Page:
Should You Redeem US Airways Miles Now?

Reader Autolycus asked the following question on my post on Monday about the best Star Alliance programs for premium cabin redemptions post-United/US Airways:

Lucky, thanks for this very helpful post. Is there any chance that some time between now and maybe the end of February, you could do up a post to help people decide what their best options are for US Dividend Miles before and after the alliance switch? Or just the pros and cons of each alliance, given the current US Dividend Miles award chart and routing rules?

Probably unintentionally this is a really loaded question and there’s not a straightforward answer, so I’ll split my thoughts up into a few parts.

We don’t know what US Airways mileage redemptions will look like post-March 30, 2014

March 30, 2014 will be US Airways’ last day in Star Alliance. As of March 31, 2014, they’ll belong to OneWorld. That’s about all we know as of now. Here are a few questions we don’t have answers to yet:

  • Will US Airways use their current award chart, the American award chart, or have a new award chart altogether once they join OneWorld?
  • What routing rules will US Airways have when they join OneWorld?
  • Will American AAdvantage and US Airways Dividend Miles be transferable between accounts at that point?
  • Will US Airways Dividend Miles be redeemable for premium cabin travel on American’s non-One World partners, like Alaska, Air Tahiti Nui, Etihad, etc.?
  • Will US Airways have access to American’s distance based OneWorld awards?

Given how little we know, it’s tough to recommend holding off on redeeming miles, since US Airways has a fairly lucrative award chart.

The best uses of US Airways miles prior to March 30, 2014

The US Airways award chart is extremely lucrative pretty much across the board, so wherever you want to go you’ll have a hard time beating their award chart. Here are a few of my favorite US Airways redemptions:

  • 90,000 miles for business class to North Asia.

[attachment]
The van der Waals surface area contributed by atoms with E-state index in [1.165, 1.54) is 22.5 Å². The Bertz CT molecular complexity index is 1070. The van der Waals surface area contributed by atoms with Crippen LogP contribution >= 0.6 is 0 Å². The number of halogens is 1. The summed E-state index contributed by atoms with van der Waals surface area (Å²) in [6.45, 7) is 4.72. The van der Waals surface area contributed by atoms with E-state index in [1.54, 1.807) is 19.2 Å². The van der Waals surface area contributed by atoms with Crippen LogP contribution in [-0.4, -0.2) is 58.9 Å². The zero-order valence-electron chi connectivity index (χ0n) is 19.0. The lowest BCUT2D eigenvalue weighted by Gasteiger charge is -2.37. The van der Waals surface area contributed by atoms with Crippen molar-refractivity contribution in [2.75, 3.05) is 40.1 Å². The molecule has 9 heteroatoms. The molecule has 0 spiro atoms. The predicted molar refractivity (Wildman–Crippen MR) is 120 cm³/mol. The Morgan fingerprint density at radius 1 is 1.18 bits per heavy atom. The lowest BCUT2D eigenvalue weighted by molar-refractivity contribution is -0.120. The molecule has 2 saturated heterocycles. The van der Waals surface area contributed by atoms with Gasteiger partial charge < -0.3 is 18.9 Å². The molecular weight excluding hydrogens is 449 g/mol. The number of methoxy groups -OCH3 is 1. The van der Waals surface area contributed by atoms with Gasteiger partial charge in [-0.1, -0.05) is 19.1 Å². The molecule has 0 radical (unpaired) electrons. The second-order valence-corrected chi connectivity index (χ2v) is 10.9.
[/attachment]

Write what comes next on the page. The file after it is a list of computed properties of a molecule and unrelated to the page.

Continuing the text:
• This is just about the lowest cost in the industry for business class to Asia, so it’s quite a value.
    • By US Airways’ definition, North Asia goes as far South as Hong Kong. Furthermore, US Airways lets you route from the US to Asia via Europe, so you can have a stopover in Europe enroute.
    • This is pretty funny since US to Europe in business class costs 100,000 miles, so you save 10,000 miles by continuing on to Asia. Check out my previous post about the Star Alliance business class products with the best availability.
  • 120,000 miles for first class to North Asia.
  • 110,000 miles for business class to Australia/New Zealand/Africa.
    • This is considerably cheaper than the competition, not to mention that US Airways will let you route from the US to Australia via Asia (and sometimes Europe), which is often helpful given how limited award availability is nonstop between the US and Australia/New Zealand.

Like I said, just about their entire award chart is lucrative, so it doesn’t matter where you’re trying to go, it’s a great value regardless.

General advantages of redeeming US Airways Dividend Miles

So what are the main benefits of redeeming US Airways Dividend Miles under their current program?

  • Extremely generous routing rules.
    • While at most other airlines computers price award tickets, at US Airways agents manually price awards.
    • Add in the fact that many of US Airways’ agents are geographically challenged, and this can add to some amazing redemption opportunities if you have the patience to play phone roulette.
  • Star Alliance has excellent business class award availability to Asia and Europe.
    • All things considered, the Star Alliance has the best award availability to Asia, as you can redeem miles on Air Canada, Air China, ANA, Asiana, EVA, Singapore, Thai, United, etc. Since you can route via Europe, that opens up lots more carriers as well.
    • While availability to Europe isn’t great, it’s much better than it is through OneWorld, where the primary transatlantic airline is British Airways, which imposes fuel surcharges on redemptions.
  • Some real award chart gems.
    • US Airways simply has some amazing premium cabin gems on their award chart that that American just can’t compete with, like business class to North Asia for 90,000 miles, or business class to Africa or Australia for 110,000 miles.
    • All of these regions are significantly more expensive on the American AAdvantage award chart.

Recent US Airways 90,000 mile business class award redemption to North Asia

General advantages of redeeming American AAdvantage miles

  • OneWorld distance based awards.
    • If you want to redeem miles for a routing with multiple stops it’s tough to beat American’s distance based awards, whereby you can fly up to 16 segments and stopover in each city for as long as you’d like.
  • Great award availability to the Middle East and India.
    • American partners with Qatar Airways and Etihad Airways, both of which translate into tons of availability for travel to the Middle East and India. Meanwhile it’s much tougher to find that much space using US Airways miles at present, as this is a rather under-served region for the Star Alliance.

Bottom line